EU recovery fund includes R&D and nuclear decommissioning

21 July 2020

At the end of a five-day special meeting of the European Council, EU leaders reached agreement today to jointly borrow EUR750 billion (USD862 billion) to respond to the coronavirus pandemic. The EU's recovery fund, to be composed of EUR390 billion in grants and EUR360 billion in loans, will be attached to a new EUR1.074 trillion seven-year budget, the Multiannual Financial Framework (MFF). This brings the total financial package to EUR1.82 trillion.

President of the European Commission Ursula von der Leyen and President of the European Council Charles Michel (Image: European Council)

The agreement followed the European Commission's presentation at the end of May of a wide-ranging package combining the future MFF and a specific recovery effort under its Next Generation EU plan.

"We are slowly exiting the acute health crisis. While utmost vigilance is still required on the sanitary situation, the emphasis is now shifting to mitigating the socio-economic damage. This requires an unprecedented effort and an innovative approach, fostering convergence, resilience and transformation in the European Union," the European Council said today. The plan is an "ambitious and comprehensive package combining the classical MFF with an extraordinary recovery effort destined to tackle the effects of an unprecedented crisis in the best interest of the EU", it added.

The first part of the conclusions deal with the recovery effort, which is "significant, focused and limited in time", it said. The second part looks at the 2021-2027 MFF.

Under the heading Single market, innovation and digital, the plan includes, the International Thermonuclear Experimental Reactor project (ITER). The "financial envelope" for the implementation of ITER in 2021-2027 will be a maximum of EUR5000 million. The financial envelope for the implementation of the Horizon Europe programme for 2021-2027 will be EUR75,900 million.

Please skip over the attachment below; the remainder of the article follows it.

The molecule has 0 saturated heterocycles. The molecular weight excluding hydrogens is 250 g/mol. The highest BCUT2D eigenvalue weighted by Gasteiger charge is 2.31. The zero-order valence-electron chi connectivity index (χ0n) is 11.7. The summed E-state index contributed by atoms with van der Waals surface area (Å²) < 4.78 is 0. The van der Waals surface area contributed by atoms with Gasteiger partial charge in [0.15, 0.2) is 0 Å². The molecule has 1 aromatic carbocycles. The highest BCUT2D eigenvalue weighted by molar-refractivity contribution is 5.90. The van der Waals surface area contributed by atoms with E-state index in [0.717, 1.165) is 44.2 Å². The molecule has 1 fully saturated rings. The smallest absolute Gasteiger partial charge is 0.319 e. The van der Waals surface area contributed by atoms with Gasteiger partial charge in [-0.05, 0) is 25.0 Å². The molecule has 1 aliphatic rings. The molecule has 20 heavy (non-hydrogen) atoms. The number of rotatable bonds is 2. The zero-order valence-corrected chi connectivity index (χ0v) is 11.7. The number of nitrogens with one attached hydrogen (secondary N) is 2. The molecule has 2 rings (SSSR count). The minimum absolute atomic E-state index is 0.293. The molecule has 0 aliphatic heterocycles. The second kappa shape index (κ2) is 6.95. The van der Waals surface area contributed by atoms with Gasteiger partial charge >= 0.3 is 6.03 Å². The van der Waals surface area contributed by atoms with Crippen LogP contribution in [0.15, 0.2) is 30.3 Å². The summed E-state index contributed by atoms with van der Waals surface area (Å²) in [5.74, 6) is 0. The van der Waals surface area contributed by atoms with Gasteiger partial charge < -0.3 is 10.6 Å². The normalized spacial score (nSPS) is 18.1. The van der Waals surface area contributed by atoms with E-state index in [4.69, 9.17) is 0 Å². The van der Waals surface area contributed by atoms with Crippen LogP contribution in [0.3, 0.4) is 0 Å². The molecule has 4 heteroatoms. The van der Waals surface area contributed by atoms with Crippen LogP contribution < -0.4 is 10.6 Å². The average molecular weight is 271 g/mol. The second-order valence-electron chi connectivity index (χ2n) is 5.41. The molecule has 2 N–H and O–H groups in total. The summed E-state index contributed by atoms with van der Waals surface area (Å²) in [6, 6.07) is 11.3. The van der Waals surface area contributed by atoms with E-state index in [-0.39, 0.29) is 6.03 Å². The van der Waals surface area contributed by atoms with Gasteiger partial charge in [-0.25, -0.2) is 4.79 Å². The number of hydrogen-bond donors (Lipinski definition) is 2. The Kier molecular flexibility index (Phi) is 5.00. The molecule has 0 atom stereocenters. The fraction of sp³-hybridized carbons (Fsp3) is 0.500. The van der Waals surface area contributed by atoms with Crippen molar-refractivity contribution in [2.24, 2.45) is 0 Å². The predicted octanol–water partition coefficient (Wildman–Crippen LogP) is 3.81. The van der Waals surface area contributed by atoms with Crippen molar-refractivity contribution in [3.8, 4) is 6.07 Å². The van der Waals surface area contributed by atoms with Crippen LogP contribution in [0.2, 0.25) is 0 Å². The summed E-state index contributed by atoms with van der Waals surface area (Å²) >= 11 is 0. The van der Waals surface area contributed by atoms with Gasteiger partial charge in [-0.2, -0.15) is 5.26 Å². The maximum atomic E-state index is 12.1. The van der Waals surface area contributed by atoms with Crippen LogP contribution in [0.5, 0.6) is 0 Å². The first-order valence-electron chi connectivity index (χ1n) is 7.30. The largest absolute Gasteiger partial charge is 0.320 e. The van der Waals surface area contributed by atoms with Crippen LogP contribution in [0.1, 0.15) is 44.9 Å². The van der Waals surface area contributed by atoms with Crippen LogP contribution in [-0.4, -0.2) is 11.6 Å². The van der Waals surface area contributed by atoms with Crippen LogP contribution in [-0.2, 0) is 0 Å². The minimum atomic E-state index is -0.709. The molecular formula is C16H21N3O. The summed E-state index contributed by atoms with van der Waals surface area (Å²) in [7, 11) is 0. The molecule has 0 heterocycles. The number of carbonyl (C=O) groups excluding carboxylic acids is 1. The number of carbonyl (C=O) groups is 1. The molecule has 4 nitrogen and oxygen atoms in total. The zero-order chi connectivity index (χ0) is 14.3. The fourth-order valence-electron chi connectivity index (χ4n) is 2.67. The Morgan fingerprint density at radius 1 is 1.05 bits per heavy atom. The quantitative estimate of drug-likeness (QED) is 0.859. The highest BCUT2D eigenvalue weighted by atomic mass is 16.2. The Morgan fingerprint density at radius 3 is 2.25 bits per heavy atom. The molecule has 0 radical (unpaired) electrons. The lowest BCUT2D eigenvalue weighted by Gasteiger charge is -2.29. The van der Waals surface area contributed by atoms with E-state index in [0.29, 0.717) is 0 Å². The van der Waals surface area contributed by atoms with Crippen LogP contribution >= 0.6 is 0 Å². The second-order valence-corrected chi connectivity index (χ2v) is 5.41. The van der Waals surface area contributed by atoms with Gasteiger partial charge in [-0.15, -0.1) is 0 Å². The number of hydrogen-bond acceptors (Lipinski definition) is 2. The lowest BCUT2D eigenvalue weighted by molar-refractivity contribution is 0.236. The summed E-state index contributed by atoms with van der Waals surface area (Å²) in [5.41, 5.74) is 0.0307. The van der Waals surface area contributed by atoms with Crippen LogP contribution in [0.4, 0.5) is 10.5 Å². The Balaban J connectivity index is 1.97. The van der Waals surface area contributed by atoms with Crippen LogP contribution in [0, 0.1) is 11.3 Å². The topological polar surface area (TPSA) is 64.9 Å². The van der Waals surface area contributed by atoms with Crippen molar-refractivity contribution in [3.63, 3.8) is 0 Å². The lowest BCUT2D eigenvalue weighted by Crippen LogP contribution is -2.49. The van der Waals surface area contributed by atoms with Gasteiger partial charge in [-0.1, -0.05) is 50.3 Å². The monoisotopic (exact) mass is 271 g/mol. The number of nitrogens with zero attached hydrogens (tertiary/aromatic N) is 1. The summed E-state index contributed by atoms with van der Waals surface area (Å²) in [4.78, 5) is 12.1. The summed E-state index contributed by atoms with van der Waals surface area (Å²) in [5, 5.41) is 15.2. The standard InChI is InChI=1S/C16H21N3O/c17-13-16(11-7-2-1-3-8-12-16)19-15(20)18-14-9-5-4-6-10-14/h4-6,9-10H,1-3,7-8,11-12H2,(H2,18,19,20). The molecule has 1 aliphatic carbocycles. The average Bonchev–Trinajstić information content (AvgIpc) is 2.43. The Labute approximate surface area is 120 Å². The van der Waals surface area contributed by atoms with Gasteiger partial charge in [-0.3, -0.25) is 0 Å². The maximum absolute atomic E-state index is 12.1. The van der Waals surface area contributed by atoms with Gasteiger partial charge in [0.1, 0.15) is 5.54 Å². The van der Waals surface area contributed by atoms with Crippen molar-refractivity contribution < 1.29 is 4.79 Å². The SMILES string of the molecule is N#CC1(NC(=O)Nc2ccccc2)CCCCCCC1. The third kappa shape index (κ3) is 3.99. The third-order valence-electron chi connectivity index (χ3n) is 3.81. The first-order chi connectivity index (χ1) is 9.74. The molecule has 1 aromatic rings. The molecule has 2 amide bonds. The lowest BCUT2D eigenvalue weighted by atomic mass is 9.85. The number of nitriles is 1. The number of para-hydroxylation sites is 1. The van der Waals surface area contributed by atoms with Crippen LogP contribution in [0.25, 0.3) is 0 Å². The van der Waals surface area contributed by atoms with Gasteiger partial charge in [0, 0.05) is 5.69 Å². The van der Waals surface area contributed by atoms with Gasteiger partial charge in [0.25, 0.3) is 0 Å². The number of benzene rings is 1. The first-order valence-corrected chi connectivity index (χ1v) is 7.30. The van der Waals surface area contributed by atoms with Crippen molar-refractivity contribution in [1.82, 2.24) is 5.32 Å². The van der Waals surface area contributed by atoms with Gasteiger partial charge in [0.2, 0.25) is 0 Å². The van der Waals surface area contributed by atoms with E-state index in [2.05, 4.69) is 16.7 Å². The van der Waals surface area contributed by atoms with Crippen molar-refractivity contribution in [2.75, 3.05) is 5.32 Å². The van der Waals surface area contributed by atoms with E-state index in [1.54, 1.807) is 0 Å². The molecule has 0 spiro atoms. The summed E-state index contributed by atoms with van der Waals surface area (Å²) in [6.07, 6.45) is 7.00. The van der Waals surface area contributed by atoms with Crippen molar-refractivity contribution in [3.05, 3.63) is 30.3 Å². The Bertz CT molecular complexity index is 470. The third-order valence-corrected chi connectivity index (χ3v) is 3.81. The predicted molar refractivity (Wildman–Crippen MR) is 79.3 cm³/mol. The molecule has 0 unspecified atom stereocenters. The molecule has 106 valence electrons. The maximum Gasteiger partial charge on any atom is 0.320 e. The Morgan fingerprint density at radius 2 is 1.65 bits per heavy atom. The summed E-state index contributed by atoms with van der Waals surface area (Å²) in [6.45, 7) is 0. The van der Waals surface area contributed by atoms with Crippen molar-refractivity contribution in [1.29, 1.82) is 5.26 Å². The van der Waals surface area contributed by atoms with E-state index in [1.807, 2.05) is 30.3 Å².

"There is a need to reinforce and extend the excellence of the Union's science and innovation base. The effort in research, development and innovation will therefore be based on excellence," the Council said.

Under the heading Security and defence, the plan includes support for the decommissioning of the following nuclear power plants: EUR490 million to Ignalina in Lithuania in 2021-2027 with an EU contribution rate of 86%; EUR50 million to Bohunice in Slovakia in 2021-2025 (50%); and EUR57 million to Kozloduy in Bulgaria for 2021-2027 (50%). In addition, EUR448 million has been allocated for nuclear safety and the decommissioning of the EU's own installations.

Announcing the new deal on the recovery package and the European budget, President of the European Council Charles Michel said: "We negotiated about money. But, of course, it is about a lot more than money. It is about workers and families, their jobs, their health and their well-being. I believe this agreement will be seen as a pivotal moment in Europe's journey, but it will also launch us into the future. In fact, it is the first time, the first time in European history that our budget will be clearly linked to our climate objectives. The first time, the first time that the respect for rule of law is a decisive criteria for budget spending. And the first time, the first time that you are jointly re-enforcing our economies against a crisis."

Researched and written by World Nuclear News